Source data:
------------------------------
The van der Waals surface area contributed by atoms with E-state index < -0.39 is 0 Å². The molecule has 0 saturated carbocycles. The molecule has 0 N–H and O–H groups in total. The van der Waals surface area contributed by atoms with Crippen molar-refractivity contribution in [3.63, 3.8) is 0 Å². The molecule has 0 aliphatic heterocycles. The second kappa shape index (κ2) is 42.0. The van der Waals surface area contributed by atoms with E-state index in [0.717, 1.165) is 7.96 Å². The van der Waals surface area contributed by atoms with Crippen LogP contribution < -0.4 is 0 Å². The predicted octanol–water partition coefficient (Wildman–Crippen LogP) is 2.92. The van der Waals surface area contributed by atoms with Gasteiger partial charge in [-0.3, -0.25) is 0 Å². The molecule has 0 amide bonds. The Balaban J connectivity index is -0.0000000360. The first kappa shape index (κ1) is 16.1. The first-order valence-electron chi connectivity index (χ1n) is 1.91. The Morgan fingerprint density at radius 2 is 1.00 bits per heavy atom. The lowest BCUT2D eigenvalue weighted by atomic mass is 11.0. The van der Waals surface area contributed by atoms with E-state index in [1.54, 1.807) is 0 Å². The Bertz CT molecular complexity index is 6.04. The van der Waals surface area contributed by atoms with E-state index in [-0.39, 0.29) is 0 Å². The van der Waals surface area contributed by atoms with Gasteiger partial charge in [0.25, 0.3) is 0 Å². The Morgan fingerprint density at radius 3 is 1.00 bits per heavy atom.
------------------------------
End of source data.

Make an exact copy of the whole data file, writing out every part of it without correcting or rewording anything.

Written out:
The van der Waals surface area contributed by atoms with E-state index < -0.39 is 0 Å². The molecule has 0 saturated carbocycles. The molecule has 0 N–H and O–H groups in total. The van der Waals surface area contributed by atoms with Crippen molar-refractivity contribution in [3.63, 3.8) is 0 Å². The molecule has 0 aliphatic heterocycles. The second kappa shape index (κ2) is 42.0. The van der Waals surface area contributed by atoms with E-state index in [0.717, 1.165) is 7.96 Å². The van der Waals surface area contributed by atoms with Crippen LogP contribution < -0.4 is 0 Å². The predicted octanol–water partition coefficient (Wildman–Crippen LogP) is 2.92. The van der Waals surface area contributed by atoms with Gasteiger partial charge in [-0.3, -0.25) is 0 Å². The molecule has 0 amide bonds. The Balaban J connectivity index is -0.0000000360. The first kappa shape index (κ1) is 16.1. The first-order valence-electron chi connectivity index (χ1n) is 1.91. The Morgan fingerprint density at radius 2 is 1.00 bits per heavy atom. The lowest BCUT2D eigenvalue weighted by atomic mass is 11.0. The van der Waals surface area contributed by atoms with E-state index in [1.54, 1.807) is 0 Å². The Bertz CT molecular complexity index is 6.04. The van der Waals surface area contributed by atoms with E-state index in [-0.39, 0.29) is 0 Å². The van der Waals surface area contributed by atoms with Gasteiger partial charge in [0.25, 0.3) is 0 Å². The Morgan fingerprint density at radius 3 is 1.00 bits per heavy atom.